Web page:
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On the job tips: Managing the risk of falls and trips in care homes

Author: Educare Staffing | Posted: 5th December 2016 | Category: General News, Uncategorized

The prevention and management of falls is an important issue in maintaining quality of life and independence for older people, particularly for those living in care homes.

According to the National Institute for Health and Care Excellence (NICE), older people living in care homes are three times more likely to fall than those living in the community.

“All older people at risk of falls should be given a comprehensive risk assessment which can be arranged by a care home or GP. There are also a number of simple things older people can do themselves to prevent falling over, from having regular health checks to finding out how to do strength and balance exercises.”


Whilst anyone can have a fall, Alzheimer’s Society highlight that older people are more vulnerable and likely to fall, particularly if they have a long-term health condition such as dementia or Parkinson’s disease. Although most falls do not result in serious injury, there is always a risk that a fall could lead to a fracture.

There are many reasons elderly people are more at risk, such as physical frailty, physical inactivity, taking multiple medications and the unfamiliarity of new surroundings.


Managing director of Sunrise Care home, Kara Hooper, has revealed her top tips to prevent falls in a care home:

“At Sunrise, we have a ‘whole team’ approach to checking the surrounding environment on a daily basis, ensuring that there are no trip hazards in any of the residents’ rooms, such as rugs and clutter which could risk an incident.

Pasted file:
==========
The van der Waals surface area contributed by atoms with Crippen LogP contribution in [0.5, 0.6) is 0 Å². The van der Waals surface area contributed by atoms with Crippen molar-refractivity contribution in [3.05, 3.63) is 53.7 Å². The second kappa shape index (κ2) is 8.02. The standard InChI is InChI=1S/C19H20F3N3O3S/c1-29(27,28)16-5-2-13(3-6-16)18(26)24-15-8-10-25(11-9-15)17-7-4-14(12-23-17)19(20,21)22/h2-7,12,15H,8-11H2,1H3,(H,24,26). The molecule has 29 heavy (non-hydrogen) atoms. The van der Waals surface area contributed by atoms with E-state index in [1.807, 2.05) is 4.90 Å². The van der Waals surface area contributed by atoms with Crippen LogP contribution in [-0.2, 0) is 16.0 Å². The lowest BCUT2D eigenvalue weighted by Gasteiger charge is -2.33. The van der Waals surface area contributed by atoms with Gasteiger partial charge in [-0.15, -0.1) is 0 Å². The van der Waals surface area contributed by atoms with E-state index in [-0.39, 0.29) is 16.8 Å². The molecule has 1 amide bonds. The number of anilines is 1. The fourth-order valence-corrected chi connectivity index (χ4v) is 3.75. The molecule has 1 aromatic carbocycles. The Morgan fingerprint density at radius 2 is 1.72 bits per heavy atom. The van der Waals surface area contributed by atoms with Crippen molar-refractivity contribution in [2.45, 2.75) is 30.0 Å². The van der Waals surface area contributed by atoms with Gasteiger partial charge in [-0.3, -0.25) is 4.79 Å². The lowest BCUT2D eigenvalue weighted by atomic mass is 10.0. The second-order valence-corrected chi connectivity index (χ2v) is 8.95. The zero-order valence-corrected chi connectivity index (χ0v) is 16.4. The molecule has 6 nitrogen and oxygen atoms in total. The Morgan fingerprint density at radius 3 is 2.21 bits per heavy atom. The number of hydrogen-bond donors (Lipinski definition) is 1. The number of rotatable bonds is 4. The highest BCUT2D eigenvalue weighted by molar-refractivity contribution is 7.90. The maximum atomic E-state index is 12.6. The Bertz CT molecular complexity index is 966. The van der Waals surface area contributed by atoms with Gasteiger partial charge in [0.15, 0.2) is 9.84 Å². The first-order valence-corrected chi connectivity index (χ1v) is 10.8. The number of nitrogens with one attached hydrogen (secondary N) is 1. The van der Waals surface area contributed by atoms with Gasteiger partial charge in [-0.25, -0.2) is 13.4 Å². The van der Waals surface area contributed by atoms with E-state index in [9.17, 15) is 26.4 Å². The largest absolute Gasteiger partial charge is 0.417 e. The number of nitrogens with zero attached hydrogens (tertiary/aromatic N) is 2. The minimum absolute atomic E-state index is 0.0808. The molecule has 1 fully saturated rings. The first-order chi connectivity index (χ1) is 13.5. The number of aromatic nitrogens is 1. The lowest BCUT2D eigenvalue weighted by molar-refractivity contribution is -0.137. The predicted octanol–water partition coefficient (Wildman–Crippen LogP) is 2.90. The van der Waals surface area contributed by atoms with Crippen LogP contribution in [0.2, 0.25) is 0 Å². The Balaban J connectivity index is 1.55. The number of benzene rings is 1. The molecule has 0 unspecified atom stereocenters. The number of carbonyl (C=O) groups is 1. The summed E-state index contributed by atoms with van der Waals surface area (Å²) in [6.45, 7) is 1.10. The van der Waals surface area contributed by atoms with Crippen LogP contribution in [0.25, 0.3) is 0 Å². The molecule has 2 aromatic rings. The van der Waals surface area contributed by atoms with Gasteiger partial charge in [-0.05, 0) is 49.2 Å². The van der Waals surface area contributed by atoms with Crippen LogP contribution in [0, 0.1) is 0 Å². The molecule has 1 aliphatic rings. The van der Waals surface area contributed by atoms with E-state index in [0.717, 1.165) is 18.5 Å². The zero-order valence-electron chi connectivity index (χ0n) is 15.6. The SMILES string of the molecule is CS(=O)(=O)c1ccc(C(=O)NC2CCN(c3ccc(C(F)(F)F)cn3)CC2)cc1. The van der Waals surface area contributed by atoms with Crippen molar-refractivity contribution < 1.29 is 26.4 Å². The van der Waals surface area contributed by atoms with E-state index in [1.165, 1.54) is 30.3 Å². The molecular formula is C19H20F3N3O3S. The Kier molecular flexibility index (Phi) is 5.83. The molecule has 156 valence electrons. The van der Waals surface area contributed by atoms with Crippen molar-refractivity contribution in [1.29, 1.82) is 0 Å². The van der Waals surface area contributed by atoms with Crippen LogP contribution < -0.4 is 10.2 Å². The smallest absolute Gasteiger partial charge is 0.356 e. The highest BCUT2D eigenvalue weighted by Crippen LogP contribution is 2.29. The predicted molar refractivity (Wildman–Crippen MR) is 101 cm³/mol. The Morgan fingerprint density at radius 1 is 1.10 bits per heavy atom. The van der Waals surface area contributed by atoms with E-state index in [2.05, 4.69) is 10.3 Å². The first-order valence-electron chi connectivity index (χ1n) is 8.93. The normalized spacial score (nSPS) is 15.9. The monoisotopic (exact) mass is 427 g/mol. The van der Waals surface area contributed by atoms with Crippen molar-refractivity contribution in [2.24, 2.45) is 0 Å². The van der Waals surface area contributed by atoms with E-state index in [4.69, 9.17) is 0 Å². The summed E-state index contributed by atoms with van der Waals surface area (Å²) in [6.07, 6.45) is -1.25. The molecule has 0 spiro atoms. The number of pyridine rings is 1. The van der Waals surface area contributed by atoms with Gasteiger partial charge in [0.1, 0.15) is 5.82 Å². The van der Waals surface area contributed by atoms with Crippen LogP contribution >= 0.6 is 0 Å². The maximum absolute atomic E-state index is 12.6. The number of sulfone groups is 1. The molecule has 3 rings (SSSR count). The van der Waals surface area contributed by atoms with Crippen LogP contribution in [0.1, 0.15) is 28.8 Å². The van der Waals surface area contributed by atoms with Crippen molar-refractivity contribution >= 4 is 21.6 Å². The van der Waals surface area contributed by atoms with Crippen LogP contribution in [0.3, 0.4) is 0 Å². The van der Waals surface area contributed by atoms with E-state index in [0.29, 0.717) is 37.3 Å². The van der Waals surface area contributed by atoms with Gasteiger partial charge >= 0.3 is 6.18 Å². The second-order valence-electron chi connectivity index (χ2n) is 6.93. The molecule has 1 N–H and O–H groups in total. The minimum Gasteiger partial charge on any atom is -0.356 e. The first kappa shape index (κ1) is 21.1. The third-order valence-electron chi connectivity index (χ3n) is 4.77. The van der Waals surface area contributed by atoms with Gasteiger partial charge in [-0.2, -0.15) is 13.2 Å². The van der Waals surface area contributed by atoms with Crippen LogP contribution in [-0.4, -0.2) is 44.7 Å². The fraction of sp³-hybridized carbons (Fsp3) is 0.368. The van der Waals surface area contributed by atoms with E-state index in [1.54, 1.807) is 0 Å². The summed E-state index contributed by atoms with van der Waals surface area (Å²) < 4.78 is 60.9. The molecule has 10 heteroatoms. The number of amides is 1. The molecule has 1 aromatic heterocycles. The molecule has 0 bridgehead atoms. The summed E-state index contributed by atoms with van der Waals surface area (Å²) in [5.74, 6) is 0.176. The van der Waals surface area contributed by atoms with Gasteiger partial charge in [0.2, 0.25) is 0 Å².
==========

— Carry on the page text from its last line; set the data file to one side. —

“Ensuring that appropriate footwear is worn at all times by residents and carers, and every resident has a regular review with their GP to reduce and monitor any medications that may contribute to falls.

More ways to prevent falls in care homes include:

  • Adapt the physical environment to include hand rails, sensory lighting and bold colours;
  • Use slip resistance flooring and provide suitable footwear;
  • Check the positioning of furniture;
  • Avoid trip hazards;
  • Keep objects within easy reach;
  • Label the environment;
  • Provide multiple and accessible seating areas both inside and out;
  • Offer daily exercises and physical activities;
  • Arrange regular visits from opticians, GP’s and chiropodists;
  • Train staff to manage and reduce the risk of falls.

If you’re looking for flexible work as a healthcare professional, or to hire care staff contact Educare here.


Educare Staffing